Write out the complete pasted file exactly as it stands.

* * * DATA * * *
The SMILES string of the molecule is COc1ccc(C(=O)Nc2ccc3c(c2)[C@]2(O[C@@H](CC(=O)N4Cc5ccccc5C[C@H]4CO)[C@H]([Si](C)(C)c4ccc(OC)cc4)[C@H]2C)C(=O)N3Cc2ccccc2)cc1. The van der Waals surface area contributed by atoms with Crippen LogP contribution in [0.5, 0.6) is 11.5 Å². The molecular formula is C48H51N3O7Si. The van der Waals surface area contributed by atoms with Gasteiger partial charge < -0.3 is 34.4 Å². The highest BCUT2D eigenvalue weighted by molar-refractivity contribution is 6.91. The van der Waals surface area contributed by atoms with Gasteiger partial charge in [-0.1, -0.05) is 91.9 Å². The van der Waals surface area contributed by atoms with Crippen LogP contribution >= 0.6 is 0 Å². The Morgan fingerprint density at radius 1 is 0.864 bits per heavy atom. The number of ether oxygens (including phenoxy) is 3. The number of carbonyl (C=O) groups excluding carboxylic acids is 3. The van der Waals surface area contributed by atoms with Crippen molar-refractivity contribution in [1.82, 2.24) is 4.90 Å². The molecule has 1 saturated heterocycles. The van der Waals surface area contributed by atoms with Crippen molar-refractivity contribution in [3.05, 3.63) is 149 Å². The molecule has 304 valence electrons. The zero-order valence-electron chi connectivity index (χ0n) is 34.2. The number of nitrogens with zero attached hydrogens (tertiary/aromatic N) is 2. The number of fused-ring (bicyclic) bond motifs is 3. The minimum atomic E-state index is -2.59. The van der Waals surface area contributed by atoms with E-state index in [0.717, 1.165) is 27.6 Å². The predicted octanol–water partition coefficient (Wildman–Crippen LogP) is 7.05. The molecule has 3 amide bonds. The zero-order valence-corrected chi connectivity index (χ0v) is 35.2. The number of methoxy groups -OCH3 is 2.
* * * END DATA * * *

The SMILES string of the molecule is COc1ccc(C(=O)Nc2ccc3c(c2)[C@]2(O[C@@H](CC(=O)N4Cc5ccccc5C[C@H]4CO)[C@H]([Si](C)(C)c4ccc(OC)cc4)[C@H]2C)C(=O)N3Cc2ccccc2)cc1. The van der Waals surface area contributed by atoms with Crippen LogP contribution in [0.5, 0.6) is 11.5 Å². The molecular formula is C48H51N3O7Si. The van der Waals surface area contributed by atoms with Gasteiger partial charge < -0.3 is 34.4 Å². The highest BCUT2D eigenvalue weighted by molar-refractivity contribution is 6.91. The van der Waals surface area contributed by atoms with Gasteiger partial charge in [-0.1, -0.05) is 91.9 Å². The van der Waals surface area contributed by atoms with Crippen LogP contribution >= 0.6 is 0 Å². The Morgan fingerprint density at radius 1 is 0.864 bits per heavy atom. The number of ether oxygens (including phenoxy) is 3. The number of carbonyl (C=O) groups excluding carboxylic acids is 3. The van der Waals surface area contributed by atoms with Crippen molar-refractivity contribution in [1.82, 2.24) is 4.90 Å². The molecule has 1 saturated heterocycles. The van der Waals surface area contributed by atoms with Crippen molar-refractivity contribution in [3.05, 3.63) is 149 Å². The molecule has 304 valence electrons. The zero-order valence-electron chi connectivity index (χ0n) is 34.2. The number of nitrogens with zero attached hydrogens (tertiary/aromatic N) is 2. The number of fused-ring (bicyclic) bond motifs is 3. The minimum atomic E-state index is -2.59. The van der Waals surface area contributed by atoms with E-state index in [0.717, 1.165) is 27.6 Å². The predicted octanol–water partition coefficient (Wildman–Crippen LogP) is 7.05. The molecule has 3 amide bonds. The zero-order valence-corrected chi connectivity index (χ0v) is 35.2. The number of methoxy groups -OCH3 is 2.